A father cutting up the food on his child's plate

Dr. Sarah (00:02):

Ever wonder what psychologists moms talk about when we get together, whether we’re consulting one another about a challenging case or one of our own kids, or just leaning on each other when parenting feels hard, because trust me, even when we do this for a living, it’s still hard. Joining me each week in these special Thursday shows are two of my closest friends, both moms, both psychologists, they’re the people I call when I need a sounding board. These are our unfiltered answers to your parenting questions. We’re letting you in on the conversations the three of us usually have behind closed doors. This is Securely Attached: Beyond the Sessions.


Hello everybody. Dr. Emily Upshur is here. Welcome back.

Dr. Emily (00:47):

Hi, good to be here.

Dr. Sarah (00:50):

So here is a question that I was sent from a mom and this was her question. She says, I loved the podcast on navigating sibling rivalry and how big siblings really learn attunement and empathy and adaptability because so often the birth order in the family necessitates that they learn to be the big sibling. The more patient one, the more willing to be flexible one, et cetera, and we could teach them the skills to both express themselves and cope with tough interpersonal interactions. My question is, what about the younger sibling? I have a youngest who candidly just gets a lot of things done for him, partially because we baby him, but also partially because we are just a busier family as a family of four now. So doing things for him is easier. It keeps the train moving, but I also don’t know how much that benefits him in the end. Help. My kids are seven and four and a half, so I as a mom of two definitely feel that birth order thing like Emily, what do you think? Do you find that you baby you’re youngest?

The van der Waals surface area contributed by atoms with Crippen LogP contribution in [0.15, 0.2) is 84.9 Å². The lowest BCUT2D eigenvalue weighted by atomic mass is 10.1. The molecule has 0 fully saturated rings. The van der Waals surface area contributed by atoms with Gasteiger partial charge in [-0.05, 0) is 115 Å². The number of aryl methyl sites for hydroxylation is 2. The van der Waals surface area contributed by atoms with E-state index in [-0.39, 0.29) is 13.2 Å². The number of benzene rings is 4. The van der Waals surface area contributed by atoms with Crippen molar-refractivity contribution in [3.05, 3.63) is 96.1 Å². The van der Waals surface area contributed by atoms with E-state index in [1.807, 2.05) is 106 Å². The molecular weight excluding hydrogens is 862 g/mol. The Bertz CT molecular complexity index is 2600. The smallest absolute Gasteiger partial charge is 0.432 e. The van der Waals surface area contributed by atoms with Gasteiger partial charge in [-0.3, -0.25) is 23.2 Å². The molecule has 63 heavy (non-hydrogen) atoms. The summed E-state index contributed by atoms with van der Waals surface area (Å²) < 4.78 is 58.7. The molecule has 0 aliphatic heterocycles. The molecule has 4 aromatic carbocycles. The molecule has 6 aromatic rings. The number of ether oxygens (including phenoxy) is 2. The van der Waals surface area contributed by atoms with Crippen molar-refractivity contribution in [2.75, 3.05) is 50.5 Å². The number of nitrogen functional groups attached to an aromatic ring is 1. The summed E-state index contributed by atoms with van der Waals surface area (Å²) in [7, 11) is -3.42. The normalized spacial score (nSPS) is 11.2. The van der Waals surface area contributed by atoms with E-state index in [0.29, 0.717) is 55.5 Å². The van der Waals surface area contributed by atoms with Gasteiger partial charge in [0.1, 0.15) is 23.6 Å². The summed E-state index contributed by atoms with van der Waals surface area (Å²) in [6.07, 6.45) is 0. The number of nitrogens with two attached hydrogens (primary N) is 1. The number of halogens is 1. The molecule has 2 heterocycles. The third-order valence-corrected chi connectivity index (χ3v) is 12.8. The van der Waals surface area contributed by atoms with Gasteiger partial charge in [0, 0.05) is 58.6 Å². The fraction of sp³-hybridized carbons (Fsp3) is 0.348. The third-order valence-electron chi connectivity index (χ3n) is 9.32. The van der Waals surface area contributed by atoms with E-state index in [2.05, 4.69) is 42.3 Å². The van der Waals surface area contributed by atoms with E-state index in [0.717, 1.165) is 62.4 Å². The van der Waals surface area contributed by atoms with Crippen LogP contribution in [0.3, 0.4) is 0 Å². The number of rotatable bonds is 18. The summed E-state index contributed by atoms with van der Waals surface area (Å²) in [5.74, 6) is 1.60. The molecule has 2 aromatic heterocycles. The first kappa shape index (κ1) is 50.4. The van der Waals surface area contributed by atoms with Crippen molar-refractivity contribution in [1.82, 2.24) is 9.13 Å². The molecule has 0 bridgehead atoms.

Dr. Emily (01:50):

What’s funny? I think that it’s a little bit of a contrast. I think to some extent I baby my youngest, my youngest, and I’m like, oh, this is it. But on the other hand, the other side of that is to this mom’s question, my youngest also has to tolerate a lot more change disruptions in schedules, sleeping in various places being on the go. So I think even though I think this mom is talking about accommodating the younger child, maybe worrying if that’s too much or if it’s just to keep things running. I think the other part of that is that child is having to keep up with the pace of the family and having to be flexible in their own, which I think it’s always a little bit of a push and a pull, the benefits and the disadvantages of these types of things. And I think I just want to refresh and make sure we keep in mind that even when you’re doing a little bit of more of that, which I do totally appreciate happens when you have more children, it’s not all bad either. There are other skills that are learned in that sort of compromise.

Dr. Sarah (03:09):